The Deep Work of Homemaking
On acknowledging the difference between house work and heart work
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It was a Thursday night in early February, and I was tired. I’d woken at 4:30 a.m., as usual, to pray and to squeeze in a couple hours of writing before my three little ones woke. After showering, I said goodbye to my husband as he left for school, made eggs for the kids, then let them watch “Max and Ruby” while I cleaned the kitchen. The next three hours were a blur of reading books, changing diapers, stopping fights, and picking up MagnaTiles all the while. When 12:00 arrived, lunch was served, the little ones went down for naps, and my friend’s daughter arrived to play with Toby so I could get more work done.
I then headed up to the attic, where I wrestled words into shape, until I needed to descend back downstairs three hours later. The babies had just woken up from their naps and the blur began again: changing diapers, fixing snacks, settling fights, trying and failing to tidy the house before my husband returned home. Then, once he did, more cooking, more cleaning, more wrestling, sneaking in answers to Instagram messages here and there, until finally it was 8:30 and all the children were tucked in bed.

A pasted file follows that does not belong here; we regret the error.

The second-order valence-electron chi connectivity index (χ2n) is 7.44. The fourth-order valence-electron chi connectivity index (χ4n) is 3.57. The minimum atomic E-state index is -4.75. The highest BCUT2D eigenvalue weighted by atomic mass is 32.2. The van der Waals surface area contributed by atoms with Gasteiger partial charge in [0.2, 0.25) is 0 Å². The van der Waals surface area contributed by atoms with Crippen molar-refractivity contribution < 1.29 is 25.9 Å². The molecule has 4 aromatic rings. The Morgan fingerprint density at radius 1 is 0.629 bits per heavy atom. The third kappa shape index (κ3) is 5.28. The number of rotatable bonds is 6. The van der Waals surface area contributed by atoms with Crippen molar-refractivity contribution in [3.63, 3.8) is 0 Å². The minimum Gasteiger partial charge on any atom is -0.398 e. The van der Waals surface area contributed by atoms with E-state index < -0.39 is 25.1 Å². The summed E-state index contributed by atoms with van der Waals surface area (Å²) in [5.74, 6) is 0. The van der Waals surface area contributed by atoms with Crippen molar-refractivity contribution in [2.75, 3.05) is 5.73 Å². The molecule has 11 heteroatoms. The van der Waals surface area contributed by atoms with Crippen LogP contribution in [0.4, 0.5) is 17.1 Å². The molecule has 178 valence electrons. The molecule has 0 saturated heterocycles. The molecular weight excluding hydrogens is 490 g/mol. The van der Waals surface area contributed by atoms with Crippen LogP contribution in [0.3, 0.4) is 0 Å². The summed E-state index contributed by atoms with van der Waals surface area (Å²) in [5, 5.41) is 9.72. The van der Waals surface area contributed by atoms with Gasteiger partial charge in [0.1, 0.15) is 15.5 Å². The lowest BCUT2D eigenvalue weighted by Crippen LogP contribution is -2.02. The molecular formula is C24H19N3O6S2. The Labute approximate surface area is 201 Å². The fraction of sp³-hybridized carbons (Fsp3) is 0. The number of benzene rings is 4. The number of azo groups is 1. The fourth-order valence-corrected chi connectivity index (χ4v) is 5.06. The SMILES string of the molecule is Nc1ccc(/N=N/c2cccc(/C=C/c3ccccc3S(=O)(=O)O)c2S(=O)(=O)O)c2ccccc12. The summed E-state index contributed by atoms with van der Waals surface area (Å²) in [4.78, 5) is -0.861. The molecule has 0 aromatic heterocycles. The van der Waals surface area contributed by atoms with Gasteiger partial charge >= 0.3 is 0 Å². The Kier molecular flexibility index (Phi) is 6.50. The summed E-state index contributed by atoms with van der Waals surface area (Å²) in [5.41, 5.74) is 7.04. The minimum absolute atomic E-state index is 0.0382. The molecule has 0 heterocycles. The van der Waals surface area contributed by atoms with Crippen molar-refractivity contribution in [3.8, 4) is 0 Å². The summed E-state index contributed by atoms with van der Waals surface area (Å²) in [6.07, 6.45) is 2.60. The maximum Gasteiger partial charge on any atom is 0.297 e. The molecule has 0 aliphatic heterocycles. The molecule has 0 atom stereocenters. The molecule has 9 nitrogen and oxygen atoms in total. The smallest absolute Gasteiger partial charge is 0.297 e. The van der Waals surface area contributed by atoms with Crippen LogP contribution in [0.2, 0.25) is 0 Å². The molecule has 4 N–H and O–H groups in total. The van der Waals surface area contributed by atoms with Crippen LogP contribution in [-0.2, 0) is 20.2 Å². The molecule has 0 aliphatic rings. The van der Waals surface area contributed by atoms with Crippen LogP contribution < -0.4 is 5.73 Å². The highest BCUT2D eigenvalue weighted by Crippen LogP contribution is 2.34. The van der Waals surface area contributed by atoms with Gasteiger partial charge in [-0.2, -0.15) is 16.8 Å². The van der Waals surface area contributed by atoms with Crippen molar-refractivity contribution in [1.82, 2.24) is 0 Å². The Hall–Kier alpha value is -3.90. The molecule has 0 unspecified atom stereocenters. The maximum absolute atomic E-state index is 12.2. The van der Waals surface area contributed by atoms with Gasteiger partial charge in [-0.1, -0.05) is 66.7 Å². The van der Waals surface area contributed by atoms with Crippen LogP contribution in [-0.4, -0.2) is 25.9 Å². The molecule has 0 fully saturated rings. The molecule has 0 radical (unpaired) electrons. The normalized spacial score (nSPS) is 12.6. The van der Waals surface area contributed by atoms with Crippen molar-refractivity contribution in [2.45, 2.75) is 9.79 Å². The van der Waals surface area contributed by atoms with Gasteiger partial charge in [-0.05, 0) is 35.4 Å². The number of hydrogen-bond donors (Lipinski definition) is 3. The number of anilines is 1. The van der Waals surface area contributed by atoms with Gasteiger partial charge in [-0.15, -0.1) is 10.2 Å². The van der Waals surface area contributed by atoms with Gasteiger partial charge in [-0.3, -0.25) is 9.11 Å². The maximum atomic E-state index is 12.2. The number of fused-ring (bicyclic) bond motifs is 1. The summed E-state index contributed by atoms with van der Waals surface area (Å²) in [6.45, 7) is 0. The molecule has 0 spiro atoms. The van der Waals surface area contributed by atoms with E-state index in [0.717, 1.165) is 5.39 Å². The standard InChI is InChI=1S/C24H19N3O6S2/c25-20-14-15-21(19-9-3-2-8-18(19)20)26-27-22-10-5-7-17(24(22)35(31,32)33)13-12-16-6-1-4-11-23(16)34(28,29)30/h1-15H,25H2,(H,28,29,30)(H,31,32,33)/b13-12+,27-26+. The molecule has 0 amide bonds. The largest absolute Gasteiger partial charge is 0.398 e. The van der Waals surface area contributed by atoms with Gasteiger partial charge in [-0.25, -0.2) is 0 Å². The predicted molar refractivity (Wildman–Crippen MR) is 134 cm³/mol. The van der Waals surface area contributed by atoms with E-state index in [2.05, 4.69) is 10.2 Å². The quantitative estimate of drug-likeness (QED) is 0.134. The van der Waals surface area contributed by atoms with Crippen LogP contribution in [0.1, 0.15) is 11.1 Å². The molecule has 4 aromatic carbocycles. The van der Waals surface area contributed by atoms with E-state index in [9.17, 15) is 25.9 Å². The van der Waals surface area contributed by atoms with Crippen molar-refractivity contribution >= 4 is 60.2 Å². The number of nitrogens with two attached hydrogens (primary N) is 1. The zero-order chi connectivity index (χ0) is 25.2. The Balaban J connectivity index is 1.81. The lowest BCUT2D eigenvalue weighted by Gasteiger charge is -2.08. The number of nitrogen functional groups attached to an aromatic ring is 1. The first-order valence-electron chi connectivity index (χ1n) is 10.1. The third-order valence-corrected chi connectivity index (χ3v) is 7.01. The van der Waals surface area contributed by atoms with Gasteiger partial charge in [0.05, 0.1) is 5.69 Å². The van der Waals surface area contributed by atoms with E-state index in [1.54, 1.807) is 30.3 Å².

Everyone was alive. Everyone was fed. The house was reasonably straight. And somehow I’d met my writing deadline for the day. But that was it. So much had gone undone. Laundry wasn’t put away. Too many toys were still in the tv room, waiting to be purged. No bread or granola had been baked. No closets had been organized. And even though it was February, a few stray Christmas items remained out and about, mocking me and my inability to get anything but the basics of housekeeping done.
That’s when I made the mistake of opening Instagram. First, there was the picture of sourdough bread. Then, the reel of some stranger’s perfectly organized basement. Followed by another reel of some woman twirling in a long linen dress. As I scrolled down, I passed more photos and videos—of daintily checked aprons and freshly folded towels and one gleaming, dish-free sink after another. Finally, one post stopped my scroll. It featured yet another gleaming sink and began “Dear Homemakers…”
“Lord, I hate that word,” I thought. Immediately, I stopped reading, surprised by my own thought. From where did this sudden animosity come? Why on earth would I react so strongly to a perfectly fine word like “homemaker”? That made no sense. I put the phone down and started to think.
I’m still thinking. I’ve spent the better part of the past month thinking about this word, which I don’t really hate, but with which I do struggle. The word itself is a lovely one, compounding coziness and comfort, love and creativity, warmth and generosity all into three little syllables. But, as I’ve come to realize, it’s also a loaded word, capable of eliciting pride and insecurity, guilt and longing, joy and sorrow, anxiety and scorn, sometimes all at the very same time, in the very same women. There’s so much bound up in that word—hopes, fears, prejudices, and, at least for me, a nagging sense of failure.